Earlier this week, the U.S. Supreme Court left the eviction moratorium issued by the Centers for Disease Control and Prevention (CDC) in place, rejecting an emergency request to lift the stay from the plaintiffs in Alabama Assn. of Realtors v. U.S. Department of Health and Human Services, an action pending in the U.S. District Court for the District of Columbia. Earlier this year, the plaintiffs had scored a victory when a district court judge there ruled that the CDC’s eviction moratorium exceeded its statutory authority. The district court’s decision could have resulted in a nationwide injunction against the eviction moratorium, but the court stayed its action pending an appeal. When the plaintiffs asked the U.S. Circuit Court of Appeals for the D.C. Circuit to lift the stay, the appellate court refused to do so, concluding that the government was likely to prevail on appeal. That left the plaintiffs with the option of asking the Supreme Court to overturn the stay on an emergency basis.
By a 5–4 vote, the Supreme Court rejected the application to lift the stay, leaving the CDC eviction moratorium in place. Four of the justices (Alito, Thomas, Gorsuch, and Barrett) would have granted the application. Justice Kavanaugh voted to leave the stay in place but suggested strong skepticism about the moratorium’s future. In a statement issued with the Court’s order, Justice Kavanaugh said he agreed that the CDC had exceeded its statutory authority, but given that the moratorium is set to expire on July 31 and the coming weeks would “ allow for additional and more orderly distribution of the congressionally appropriated rental assistance funds,” he voted to leave the stay in place. He warned, however, that “clear and specific congressional authorization (via new legislation) would be necessary for the CDC to extend the moratorium past July 31.”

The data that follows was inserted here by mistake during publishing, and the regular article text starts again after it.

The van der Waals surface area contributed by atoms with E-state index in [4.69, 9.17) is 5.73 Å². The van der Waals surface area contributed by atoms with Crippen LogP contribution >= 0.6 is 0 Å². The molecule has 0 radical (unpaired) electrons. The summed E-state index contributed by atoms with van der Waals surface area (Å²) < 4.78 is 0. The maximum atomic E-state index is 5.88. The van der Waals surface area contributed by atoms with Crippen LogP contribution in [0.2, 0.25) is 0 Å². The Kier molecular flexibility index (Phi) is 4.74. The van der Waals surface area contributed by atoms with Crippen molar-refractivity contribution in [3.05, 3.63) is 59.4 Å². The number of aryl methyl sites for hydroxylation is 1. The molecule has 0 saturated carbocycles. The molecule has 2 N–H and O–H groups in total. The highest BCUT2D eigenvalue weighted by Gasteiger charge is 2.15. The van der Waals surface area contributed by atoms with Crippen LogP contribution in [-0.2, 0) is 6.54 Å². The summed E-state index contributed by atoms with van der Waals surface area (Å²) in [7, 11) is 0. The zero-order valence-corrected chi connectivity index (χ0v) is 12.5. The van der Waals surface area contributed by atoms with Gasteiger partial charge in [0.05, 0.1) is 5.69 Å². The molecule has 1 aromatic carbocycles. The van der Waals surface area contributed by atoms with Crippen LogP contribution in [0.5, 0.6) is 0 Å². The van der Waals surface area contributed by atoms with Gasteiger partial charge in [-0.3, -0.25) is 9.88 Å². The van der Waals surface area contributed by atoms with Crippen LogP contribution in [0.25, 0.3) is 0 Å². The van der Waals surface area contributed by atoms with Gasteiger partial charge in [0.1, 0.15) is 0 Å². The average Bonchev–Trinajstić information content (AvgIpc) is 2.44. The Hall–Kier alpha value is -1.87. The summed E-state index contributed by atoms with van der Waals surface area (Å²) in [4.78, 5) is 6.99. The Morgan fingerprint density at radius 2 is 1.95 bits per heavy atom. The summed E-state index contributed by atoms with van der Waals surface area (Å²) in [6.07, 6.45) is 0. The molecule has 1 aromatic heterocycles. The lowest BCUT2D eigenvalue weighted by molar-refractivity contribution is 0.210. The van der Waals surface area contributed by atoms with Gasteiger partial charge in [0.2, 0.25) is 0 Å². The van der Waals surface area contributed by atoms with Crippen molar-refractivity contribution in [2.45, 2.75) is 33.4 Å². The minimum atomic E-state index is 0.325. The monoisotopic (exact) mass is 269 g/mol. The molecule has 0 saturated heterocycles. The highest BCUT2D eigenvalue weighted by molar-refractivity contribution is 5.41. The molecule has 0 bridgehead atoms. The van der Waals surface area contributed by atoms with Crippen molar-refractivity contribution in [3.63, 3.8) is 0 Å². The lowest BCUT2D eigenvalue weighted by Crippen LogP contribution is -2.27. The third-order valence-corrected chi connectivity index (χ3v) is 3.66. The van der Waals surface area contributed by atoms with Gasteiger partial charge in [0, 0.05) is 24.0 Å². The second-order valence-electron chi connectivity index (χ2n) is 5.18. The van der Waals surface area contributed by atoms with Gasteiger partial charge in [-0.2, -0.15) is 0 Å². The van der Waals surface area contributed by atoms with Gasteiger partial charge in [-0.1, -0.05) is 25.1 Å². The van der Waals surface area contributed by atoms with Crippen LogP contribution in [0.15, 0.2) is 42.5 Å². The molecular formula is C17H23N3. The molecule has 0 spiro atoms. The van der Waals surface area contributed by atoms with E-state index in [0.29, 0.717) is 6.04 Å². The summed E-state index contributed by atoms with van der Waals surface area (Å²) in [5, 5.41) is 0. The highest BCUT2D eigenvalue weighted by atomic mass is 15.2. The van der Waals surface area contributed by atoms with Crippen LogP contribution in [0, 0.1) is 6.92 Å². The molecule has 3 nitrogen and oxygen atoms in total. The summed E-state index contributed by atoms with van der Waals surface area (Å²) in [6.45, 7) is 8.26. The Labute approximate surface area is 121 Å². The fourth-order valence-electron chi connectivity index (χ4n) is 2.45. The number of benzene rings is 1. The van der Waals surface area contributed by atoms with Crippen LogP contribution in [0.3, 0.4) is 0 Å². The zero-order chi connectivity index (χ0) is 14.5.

It appears that the future of the CDC’s eviction moratorium past July 31, 2021, is very much in doubt, given that four justices would have voted to lift the stay and that Justice Kavanaugh signaled that he does not believe the CDC has authority to impose an eviction moratorium. Kavanaugh warned that “clear and specific congressional authorization” would be needed to extend the moratorium further. While Congress extended the moratorium in earlier legislation, it has not expressly authorized the CDC to issue eviction moratorium in pandemic situations. Even if it did so, another judicial decision earlier this year concluded that Congress lacks constitutional authority to enact eviction moratoriums, so it isn’t clear whether new legislation would be sufficient to allow for further extensions of the CDC’s moratorium.
Perhaps Justice Kavanaugh is correct and the next month will allow sufficient rental assistance to reach tenants and landlords, thereby preventing a threatened nationwide wave of evictions. For everyone involved in distributing those funds, it’s going to be a busy month.